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The Making of Markova
on 18 November 2014
World-famous ballerina, Alicia Markova, was not Russian as her adopted name suggests, but British, and was born Lilian Alicia Marks into a Jewish family in England in 1910, the same year that the legendary Russian ballerina, Anna Pavlova, made her first appearance on the London Stage. A shy, frail child with flat feet, knock knees and weak legs, Alicia started ballet lessons when her mother, an ardent ballet fan, was advised that learning to dance might help strengthen Alicia's legs and feet. Alicia took to ballet lessons with application and enthusiasm, and she was soon surprising her teachers and fellow students with her astonishing talent, earning herself the title of 'The Child Pavlova'. In fact, by the age of fourteen, her dancing skills were so impressive that when Sergei Diaghilev saw her dance, she was accepted into the Ballets Russes as his 'baby ballerina' - the youngest ever dancer to be offered a place in the renowned ballet company.
At the Ballets Russes, Alicia received music tutelage from Igor Stravinsky; she took dance lessons with ballet master, Enrico Cecchetti; she worked with choreographer, George Ballanchine, and had her costumes designed by Henri Matisse; and through a combination of natural talent and very hard work, she began to develop a technical brilliance that soon had her winning solo roles and the respect and envy of those in the dancing world. Tiny in stature (as an adult dancer she sometimes struggled to maintain seven stones in weight) and with size 2.5 feet (all of her ballet shoes had to be made specially for her), Alicia Markova seemed to defy gravity, as she appeared to fly through the air and land 'like a snowflake'. Her career was long and varied; she worked with Olga Spessivtseva, Serge Lifar, Ninette de Valois, Bronislava Nijinska, Leonide Massine, Michel Fokine, Frederick Ashton and Antony Tudor, amongst others, and although Alicia Markova achieved fame and, eventually, some measure of fortune, her life was not without its difficulties and heartaches, as Tina Sutton's colourful biography reveals.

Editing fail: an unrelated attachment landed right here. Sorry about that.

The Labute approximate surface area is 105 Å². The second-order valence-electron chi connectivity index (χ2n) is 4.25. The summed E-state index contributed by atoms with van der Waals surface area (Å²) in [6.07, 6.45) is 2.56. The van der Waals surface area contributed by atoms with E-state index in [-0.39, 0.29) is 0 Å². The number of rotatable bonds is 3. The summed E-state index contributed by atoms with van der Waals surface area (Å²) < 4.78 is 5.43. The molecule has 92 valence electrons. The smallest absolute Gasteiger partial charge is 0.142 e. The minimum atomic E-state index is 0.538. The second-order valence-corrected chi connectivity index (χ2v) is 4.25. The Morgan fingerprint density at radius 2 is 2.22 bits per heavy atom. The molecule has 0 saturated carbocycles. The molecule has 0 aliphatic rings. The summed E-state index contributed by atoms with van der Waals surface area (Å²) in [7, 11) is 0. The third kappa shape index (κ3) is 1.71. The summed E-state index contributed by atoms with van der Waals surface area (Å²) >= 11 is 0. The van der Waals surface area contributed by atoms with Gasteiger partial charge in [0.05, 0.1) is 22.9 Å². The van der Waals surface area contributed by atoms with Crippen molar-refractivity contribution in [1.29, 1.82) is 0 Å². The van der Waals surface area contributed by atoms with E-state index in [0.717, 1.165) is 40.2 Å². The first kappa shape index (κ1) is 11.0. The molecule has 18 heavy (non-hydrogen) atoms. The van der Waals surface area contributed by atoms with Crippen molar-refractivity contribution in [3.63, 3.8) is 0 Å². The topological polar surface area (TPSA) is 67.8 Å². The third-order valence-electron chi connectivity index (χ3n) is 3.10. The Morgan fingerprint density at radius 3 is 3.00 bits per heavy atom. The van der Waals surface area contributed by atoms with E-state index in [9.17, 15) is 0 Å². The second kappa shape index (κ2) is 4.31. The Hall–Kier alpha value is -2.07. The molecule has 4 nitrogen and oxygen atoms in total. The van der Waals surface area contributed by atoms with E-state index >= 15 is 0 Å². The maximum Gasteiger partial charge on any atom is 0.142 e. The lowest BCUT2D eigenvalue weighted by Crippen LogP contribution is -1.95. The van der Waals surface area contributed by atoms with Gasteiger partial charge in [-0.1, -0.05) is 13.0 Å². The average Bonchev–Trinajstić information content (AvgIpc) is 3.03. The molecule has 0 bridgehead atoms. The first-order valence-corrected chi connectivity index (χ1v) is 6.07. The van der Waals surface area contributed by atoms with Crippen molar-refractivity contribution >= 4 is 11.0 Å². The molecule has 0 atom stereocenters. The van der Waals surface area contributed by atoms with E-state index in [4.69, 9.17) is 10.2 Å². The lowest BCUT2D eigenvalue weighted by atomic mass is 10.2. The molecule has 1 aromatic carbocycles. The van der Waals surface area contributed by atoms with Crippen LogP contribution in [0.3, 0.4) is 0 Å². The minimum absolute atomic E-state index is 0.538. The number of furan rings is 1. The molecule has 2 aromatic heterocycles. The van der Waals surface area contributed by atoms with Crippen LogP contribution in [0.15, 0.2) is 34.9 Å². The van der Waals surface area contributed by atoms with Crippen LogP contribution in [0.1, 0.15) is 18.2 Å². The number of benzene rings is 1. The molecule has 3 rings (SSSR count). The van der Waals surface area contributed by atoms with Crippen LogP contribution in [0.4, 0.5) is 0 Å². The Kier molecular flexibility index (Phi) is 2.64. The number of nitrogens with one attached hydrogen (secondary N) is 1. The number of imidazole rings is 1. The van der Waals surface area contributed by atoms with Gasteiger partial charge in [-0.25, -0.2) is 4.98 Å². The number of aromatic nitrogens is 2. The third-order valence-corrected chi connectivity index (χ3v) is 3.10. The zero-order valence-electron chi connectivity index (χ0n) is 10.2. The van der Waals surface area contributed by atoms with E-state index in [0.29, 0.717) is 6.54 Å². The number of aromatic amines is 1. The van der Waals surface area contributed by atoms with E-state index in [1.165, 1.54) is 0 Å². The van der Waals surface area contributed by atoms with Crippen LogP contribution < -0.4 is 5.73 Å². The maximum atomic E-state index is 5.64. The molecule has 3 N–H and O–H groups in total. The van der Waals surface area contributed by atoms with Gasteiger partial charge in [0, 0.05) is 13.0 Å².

This is a well-researched and detailed biography of a very talented and hard-working artist, who believed that ballet should be for everyone, not just for the elite. As the author informs us towards the close of her biography, Alicia Markova was Britain's first 'prima ballerina assoluta'; she was credited with pioneering British ballet in the 1930s; she was instrumental in the creation and early success of every ballet company formed in England: Ballet Rambert, The Sadler's Wells (now The Royal Ballet) and The Festival Ballet (currently The English National Ballet); and she brought ballet to the provinces for the first time. When she retired in her fifties, Alicia Markova was committed to sharing and passing on her knowledge, and she continued to do this well into her old age.
Tina Sutton, a fashion and arts writer for 'The Boston Globe', has packed her 600+ page biography with facts, diary and letter excerpts, newspaper reviews, interviews, anecdotes and quotes, and most of this makes for very interesting reading. The writing style is very accessible and informal - however, I was surprised by some of the almost 'slangy' language used on occasion, and if I am entirely honest, I feel the author relied a little too much on the use of block quotations and extracts from other sources to support her own narrative - often including several excerpts from different publications, all reporting the same event, which I thought was a little unnecessary at times. That said, being an enthusiast of the ballet and having spent a substantial part of my life either watching or taking part in ballet, I found this biography an informative, entertaining and enjoyable read. If reading this has aroused your interest in Dame Alicia, do take a look at YouTube which has a selection of film clips of the dancer both performing and coaching younger dancers, which makes for very interesting viewing.